Browse Prior Art Database

Flow Control for a Multimedia Distributed Client Server

IP.com Disclosure Number: IPCOM000112297D
Original Publication Date: 1994-Apr-01
Included in the Prior Art Database: 2005-Mar-27
Document File: 2 page(s) / 35K

Publishing Venue

IBM

Related People

Aho, ME: AUTHOR

Abstract

Disclosed is a method to avoid flooding and overwhelming a requesting system with responses from many responding systems which received the same request as a broadcast. When a frame is broadcast to many systems across a Local Area Network (LAN), responding systems pick a random time within a specified time period to send a response to avoid flooding and overwhelming the source system with responses. The requesting system may state the time period limit and/or the probability distribution for the random time in the request to the responding system.

This text was extracted from an ASCII text file.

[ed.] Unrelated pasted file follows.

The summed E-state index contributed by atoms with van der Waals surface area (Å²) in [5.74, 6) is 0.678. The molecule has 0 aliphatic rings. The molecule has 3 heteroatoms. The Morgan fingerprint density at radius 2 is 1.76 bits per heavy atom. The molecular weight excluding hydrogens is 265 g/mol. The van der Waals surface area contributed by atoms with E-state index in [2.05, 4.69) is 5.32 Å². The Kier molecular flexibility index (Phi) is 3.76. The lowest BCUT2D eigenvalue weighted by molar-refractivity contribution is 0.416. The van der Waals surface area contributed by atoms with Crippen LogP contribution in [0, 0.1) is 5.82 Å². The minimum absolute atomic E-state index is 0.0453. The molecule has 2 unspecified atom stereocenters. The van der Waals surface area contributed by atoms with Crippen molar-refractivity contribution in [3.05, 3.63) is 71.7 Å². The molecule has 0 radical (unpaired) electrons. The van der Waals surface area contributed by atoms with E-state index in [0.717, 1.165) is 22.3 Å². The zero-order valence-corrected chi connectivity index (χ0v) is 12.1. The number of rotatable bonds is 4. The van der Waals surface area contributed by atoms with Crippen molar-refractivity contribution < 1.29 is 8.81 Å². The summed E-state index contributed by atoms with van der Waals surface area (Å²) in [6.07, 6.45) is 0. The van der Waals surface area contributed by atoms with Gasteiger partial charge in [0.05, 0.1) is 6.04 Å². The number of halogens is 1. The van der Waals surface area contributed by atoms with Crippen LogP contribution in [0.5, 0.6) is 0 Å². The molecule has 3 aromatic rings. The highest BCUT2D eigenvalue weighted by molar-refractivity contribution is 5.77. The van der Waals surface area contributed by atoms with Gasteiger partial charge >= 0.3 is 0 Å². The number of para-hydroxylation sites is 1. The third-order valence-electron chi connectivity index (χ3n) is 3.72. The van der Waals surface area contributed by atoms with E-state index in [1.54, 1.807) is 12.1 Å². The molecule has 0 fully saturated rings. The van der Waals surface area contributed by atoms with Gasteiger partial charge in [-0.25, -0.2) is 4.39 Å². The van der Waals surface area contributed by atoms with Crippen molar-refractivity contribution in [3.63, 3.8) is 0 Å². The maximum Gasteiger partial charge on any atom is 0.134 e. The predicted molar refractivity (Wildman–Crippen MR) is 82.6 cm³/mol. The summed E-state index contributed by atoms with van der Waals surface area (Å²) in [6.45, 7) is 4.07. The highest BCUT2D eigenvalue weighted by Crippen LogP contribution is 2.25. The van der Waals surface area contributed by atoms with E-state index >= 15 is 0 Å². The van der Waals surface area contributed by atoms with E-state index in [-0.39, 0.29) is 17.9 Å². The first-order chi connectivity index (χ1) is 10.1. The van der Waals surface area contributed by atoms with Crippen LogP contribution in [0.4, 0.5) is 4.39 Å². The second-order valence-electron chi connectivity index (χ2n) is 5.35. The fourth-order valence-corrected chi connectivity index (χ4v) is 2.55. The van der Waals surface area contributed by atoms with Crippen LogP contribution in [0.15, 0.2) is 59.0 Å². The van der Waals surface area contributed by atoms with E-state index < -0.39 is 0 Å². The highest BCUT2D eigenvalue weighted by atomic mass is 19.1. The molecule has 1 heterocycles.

This is the abbreviated version, containing approximately 91% of the total text.

Flow Control for a Multimedia Distributed Client Server

      Disclosed is a method to avoid flooding and overwhelming a
requesting system with responses from many responding systems which
received the same request as a broadcast.  When a frame is broadcast
to many systems across a Local Area Network (LAN), responding systems
pick a random time within a specified time period to send a response
to avoid flooding and overwhelming the source system with responses.
The requesting system may state the time period limit and/or the
probability distribution for the random time in the request to the
responding system.

      In a typical, robust embodiment, the requesting system
originates a request frame on a LAN as a broadcast to many
destination systems in the network.  The broadcast, for example,
could be a multicast address, functional address, group address, or
broadcast address for LAN adapters participating in the broadcast
address.  Another possibility is an IP broadcast or IP multicast.

      Within the request frame, the requesting system may specify the
probability distribution for each responding system to use in
generating a time to send its response.  For example, the request
frame could specify a uniform distribution from 0 to 10 seconds by
encoding these as field values.  The receiving systems must commonly
understand how to interpret the field values in their part of the
implementation.

      If a receiving system is part of the responding gr...